Five Tips for Architecture Photography

May 25, 2021

Lauren Gray

Wild Fyre Co. | Kansas City, MO

Architecture photography is a branch of photography that focuses on buildings and structures. include shooting outdoors and indoors, as well as landmarks and features, like your local bridges and Chicago’s famous Bean. Architectural photographers may do it purely to create gorgeous artistic images and some work for corporations creating true to proportion imagery. Want to try it out?


If you’re serious about getting into architecture photography, the equipment doesn’t always come cheap. A full frame camera is generally the best for this type of photography. Tilt shift lenses are very popular with architecture photographers because the lens moves while the camera doesn’t have to. Wide angle lenses are also popular because they allow you to fit more into the frame, but they are prone to distortion. Editing programs often have fixes for lens distortion to help with this issue. Prime lenses work great too, allowing sharpness and no distortion, but it may now reach all of the details you see in the distance. 


To help gauge what type of style you’d like to achieve with your architectural photography, do research on the buildings you’re shooting beforehand. Learn about its history and the different ways the space has been utilized so you can have a better understanding and appreciation when you go to explore. This can help you tell a story and express that timeless essence the building has when your viewers see it for the first time. When you’re doing your research, you may find a hidden gem that allows you to see the building in a whole new light.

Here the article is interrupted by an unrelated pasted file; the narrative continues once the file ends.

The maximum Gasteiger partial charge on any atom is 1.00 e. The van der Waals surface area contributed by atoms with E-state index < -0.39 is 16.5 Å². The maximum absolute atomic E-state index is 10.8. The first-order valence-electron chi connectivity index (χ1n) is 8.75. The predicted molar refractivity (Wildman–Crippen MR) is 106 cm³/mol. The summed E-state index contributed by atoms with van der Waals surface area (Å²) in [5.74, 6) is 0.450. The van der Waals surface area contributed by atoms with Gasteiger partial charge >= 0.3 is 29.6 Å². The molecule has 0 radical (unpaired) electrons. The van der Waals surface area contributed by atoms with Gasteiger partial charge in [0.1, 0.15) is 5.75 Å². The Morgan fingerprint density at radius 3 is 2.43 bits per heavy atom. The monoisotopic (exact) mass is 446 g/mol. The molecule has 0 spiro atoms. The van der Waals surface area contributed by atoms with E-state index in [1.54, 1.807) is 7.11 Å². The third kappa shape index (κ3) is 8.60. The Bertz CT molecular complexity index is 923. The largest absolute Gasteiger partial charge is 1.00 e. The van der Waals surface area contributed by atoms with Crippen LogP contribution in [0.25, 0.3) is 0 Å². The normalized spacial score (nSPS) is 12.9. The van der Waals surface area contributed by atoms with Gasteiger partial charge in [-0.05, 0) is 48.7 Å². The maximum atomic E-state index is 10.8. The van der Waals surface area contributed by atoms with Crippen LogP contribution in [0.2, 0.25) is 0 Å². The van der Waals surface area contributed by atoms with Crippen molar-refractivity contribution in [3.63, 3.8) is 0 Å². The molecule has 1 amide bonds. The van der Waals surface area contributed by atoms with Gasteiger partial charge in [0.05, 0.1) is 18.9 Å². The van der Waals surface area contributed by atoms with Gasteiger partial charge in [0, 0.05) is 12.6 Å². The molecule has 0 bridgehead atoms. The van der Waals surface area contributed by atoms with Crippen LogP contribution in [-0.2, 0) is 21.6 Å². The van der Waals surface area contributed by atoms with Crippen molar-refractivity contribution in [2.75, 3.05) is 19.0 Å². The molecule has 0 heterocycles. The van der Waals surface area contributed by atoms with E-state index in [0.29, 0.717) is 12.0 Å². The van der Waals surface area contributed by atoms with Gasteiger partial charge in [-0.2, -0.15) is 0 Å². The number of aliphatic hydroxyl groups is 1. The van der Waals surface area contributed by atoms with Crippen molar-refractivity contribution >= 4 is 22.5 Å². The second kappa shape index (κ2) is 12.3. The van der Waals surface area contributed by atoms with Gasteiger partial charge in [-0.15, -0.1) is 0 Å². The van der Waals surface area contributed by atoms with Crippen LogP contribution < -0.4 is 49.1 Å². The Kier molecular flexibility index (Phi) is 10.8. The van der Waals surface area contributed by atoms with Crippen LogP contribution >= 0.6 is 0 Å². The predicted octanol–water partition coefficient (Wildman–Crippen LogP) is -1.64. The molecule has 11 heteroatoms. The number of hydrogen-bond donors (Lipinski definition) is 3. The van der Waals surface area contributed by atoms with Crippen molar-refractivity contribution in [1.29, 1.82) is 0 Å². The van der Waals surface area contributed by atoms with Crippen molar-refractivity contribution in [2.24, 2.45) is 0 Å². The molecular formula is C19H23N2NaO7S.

Getting to know your subjects means getting to know your building in and out. When you’re exploring a location for the first time, perspective is everything. Instead of just taking a picture from the front or the side, shoot from down low and from up high. Go inside and shoot through windows from different angles to explore a more abstract perception of your subject. Be creative and see what you can create. 


A building is as beautiful as it’s details. Don’t be afraid to explore the details of your subject as much as you do the whole. It’s a shame how many of the beautiful intricate details are lost when everything is shot as a whole frame. 

Snow and rain can create interesting patterns on surfaces, and observing how people use the space can also help bring a fresh new view. Take full advantage of mirrors and surfaces of water by capturing their reflections. Look for different lighting structures that give areas personality and create new angles to capture that. The possibilities are endless. 


After you finished your day of exploring and it’s time to process your images, you may find that they don’t do the building justice. Different lenses cause distortion of on your images and it doesn’t come out as you saw with the naked eye. Processing these photos through a program like Lightroom or Photoshop allow you to use functions for automatic lense corrections. It will adjust the distortion so that it looks like it did with the naked eye. 

Sometimes if you’re at a location that’s popular with high traffic, you may need to learn how to use your cloning tool to remove people. Depending on your editing experience, you can create a composite of your location with clear areas all together. 


Buildings have a new glow at different times a day with all new lighting. If you only shoot your subject during sunset, you’re only capturing the drama and the beauty this building has at that one type of day.  Go back in the early hours of morning during sunrise and during the afternoon to capture the building at different times a day. Go back in different weather conditions, as well. Seeing the building in sunny conditions will bring you a different type of perspective than cloudy conditions would. 

Where are you shooting first?